News & Insights

Documentation Recommendations for Patient’s Consent to Telemedicine Visits

March 27, 2020

Amy M. Winters, Attorney at Law, Partner, Jones Walker LLP, and John R. Dildy, MBA, J.D., LL.M, Assistant General Counsel, LAMMICO


During this public health emergency, states are issuing emergency rules on what constitutes telemedicine and what should be documented. When conducting telemedicine consultations, physicians should look to the patient’s state for guidance on the rules for telemedicine and the requirements for licensure and documentation.

For example, physicians in Louisiana participating in telemedicine visits with their Louisiana patients follow the rules in Louisiana. Louisiana telemedicine visits are recommended for all patients when they are medically appropriate and when the same standard of care can be met as an in-person visit.

In addition to documenting the care you provided to the patient, the following should also be included in your documentation of the telemedicine visit: 

  • The patient understands (i) the current public health orders, (ii) that telemedicine visits are allowed during the emergency period, and (iii) that the patient has the right to choose the telemedicine encounter, and may withdraw from this mode of care at any time.

  • The patient has been provided with contact information for the provider in the event of technical difficulties during the encounter, if they may be needed for follow-up or emergency care, or to obtain the provider’s medical records. 

  • The provider’s medical opinion that the delivery of healthcare services via telemedicine is consistent with the standard of care for an in-person visit, and is medically appropriate. The provider should note any limitations or restrictions to the visit. Examples of limitations or restrictions include:

    • That no physical examination was performed

    • That no peripherals such as otoscope or stethoscope were used

    • That certain vitals (such as blood pressure) were obtained through patient reports, observations, and/or measurements

  • The patient has verbally consented to proceed with services via telemedicine and the provider was able to complete the telemedicine visit without complication to the satisfaction of the physician and the patient. Below are two examples:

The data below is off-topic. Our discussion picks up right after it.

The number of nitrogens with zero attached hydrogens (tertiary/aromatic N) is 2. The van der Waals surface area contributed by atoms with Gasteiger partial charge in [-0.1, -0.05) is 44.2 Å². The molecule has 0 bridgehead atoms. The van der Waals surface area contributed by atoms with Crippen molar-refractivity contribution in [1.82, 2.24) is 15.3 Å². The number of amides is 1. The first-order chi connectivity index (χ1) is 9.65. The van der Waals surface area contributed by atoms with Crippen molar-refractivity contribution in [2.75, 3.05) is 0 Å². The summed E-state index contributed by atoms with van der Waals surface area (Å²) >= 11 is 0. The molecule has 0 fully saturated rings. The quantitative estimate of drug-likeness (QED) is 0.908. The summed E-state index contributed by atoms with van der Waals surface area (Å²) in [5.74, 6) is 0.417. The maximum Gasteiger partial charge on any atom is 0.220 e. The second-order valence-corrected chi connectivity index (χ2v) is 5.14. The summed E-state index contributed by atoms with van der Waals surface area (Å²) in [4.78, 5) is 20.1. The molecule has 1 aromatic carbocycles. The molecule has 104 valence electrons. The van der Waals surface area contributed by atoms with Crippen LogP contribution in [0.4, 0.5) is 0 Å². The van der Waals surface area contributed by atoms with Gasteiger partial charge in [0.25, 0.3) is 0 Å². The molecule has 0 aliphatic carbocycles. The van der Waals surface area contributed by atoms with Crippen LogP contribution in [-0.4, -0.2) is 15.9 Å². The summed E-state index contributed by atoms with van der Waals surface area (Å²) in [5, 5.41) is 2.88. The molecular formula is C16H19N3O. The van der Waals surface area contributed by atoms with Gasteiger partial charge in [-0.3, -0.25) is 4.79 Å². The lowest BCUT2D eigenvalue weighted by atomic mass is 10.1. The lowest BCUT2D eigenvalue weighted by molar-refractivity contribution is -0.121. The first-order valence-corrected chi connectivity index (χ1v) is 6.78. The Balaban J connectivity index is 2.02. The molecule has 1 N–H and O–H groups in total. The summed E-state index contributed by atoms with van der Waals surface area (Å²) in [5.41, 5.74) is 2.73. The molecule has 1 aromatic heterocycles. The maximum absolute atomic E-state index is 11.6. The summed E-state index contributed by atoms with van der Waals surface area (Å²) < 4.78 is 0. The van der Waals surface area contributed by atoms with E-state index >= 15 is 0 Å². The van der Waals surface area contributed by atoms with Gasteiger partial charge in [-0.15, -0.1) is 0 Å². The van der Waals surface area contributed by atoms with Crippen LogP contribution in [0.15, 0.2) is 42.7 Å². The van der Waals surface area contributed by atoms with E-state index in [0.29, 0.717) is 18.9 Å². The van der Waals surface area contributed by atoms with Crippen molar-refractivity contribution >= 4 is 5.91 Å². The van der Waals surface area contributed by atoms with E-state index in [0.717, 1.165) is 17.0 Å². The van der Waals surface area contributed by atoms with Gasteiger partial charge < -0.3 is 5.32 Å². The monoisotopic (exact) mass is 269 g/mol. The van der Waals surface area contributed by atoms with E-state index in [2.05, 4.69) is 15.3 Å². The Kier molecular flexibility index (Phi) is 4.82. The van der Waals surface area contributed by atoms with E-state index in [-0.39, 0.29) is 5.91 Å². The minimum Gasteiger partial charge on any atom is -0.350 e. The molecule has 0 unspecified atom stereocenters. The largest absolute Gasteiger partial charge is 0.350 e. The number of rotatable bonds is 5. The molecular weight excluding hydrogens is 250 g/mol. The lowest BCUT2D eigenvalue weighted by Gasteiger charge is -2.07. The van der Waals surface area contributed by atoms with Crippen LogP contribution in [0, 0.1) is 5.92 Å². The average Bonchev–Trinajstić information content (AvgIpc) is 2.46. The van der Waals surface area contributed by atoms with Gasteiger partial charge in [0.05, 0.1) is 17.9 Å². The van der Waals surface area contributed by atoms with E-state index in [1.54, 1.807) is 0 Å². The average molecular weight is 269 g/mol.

Sample Documentation of Video Consultation

The patient was informed of the restrictions of face-to-face healthcare visits due to the COVID-19 pandemic. On [insert date], the patient verbally consented to proceed with a telemedicine visit, following discussion of the options of face-to-face or telemedicine visits. The telemedicine visit was completed using [insert whichever program you use] without complication. The visit was conducted without physical exam and was medically appropriate to meet the patient’s needs. [Insert recommendations or referrals (if any), including emergent/urgent face-to-face visits or diagnostic testing as appropriate]. I provided the patient with contact information for follow-up care. 

Sample Documentation of Audio Consultation

The patient was informed of the restrictions of face-to-face healthcare visits due to the COVID-19 pandemic. On [insert date], the patient verbally consented to proceed with a telemedicine visit, following discussion of the options of face-to-face or telemedicine visits. The telemedicine visit was completed by telephone without complication. The visit was conducted without physical exam and was medically appropriate to meet the patient’s needs. [Insert recommendations or referrals (if any), including emergent/urgent face-to-face visits or diagnostic testing as appropriate]. I provided the patient with contact information for follow-up care.

Other considerations:

  • If interruptions in or barriers to the delivery of services via telemedicine occur, document the nature and extent of the complication (e.g., disconnected or interrupted service), as well as the follow-up by the provider to ensure continuity of care.
  • If a patient elects a face-to-face visit, document the discussions with the patient of the risks including the delay of such visit for the duration of the public health emergency and the implications for ongoing care. 

Sample Documentation of Declined Telemedicine Consultation

The patient was informed of restrictions of face-to-face healthcare visits due to the COVID-19 pandemic. After discussions about both telemedicine and face-to-face visits, the patient verbally declined to proceed with a telemedicine encounter, and elected to proceed with a face-to-face visit after the public health crisis. I provided the patient with contact information in the event of a change or worsening of their condition or other emergent/urgent needs. I also provided the patient with appropriate instructions and prescriptions [if applicable] for care to be continued in the interim as well as information in case the patient later elects to proceed with a telemedicine visit.

These examples do not constitute an endorsement, certification, or recommendation of specific technology, software, applications, or products. 

While other states may have similar rules, please confirm with the state where telemedicine is occurring for licensure requirements and specific guidance on using audio and video telemedicine technology. 

For documentation recommendations for healthcare services and medical and surgical procedures, please visit click here

Additionally, consult the recent HHS OCR Notification of Enforcement Discretion and subsequent Guidance (FAQs) on Telehealth and HIPAA during the COVID-19 nationwide public health emergency. Among the issues discussed in the FAQs, are acceptable and unacceptable forms of remote communication when providing telehealth. The Notification may be found here and the FAQs here.  

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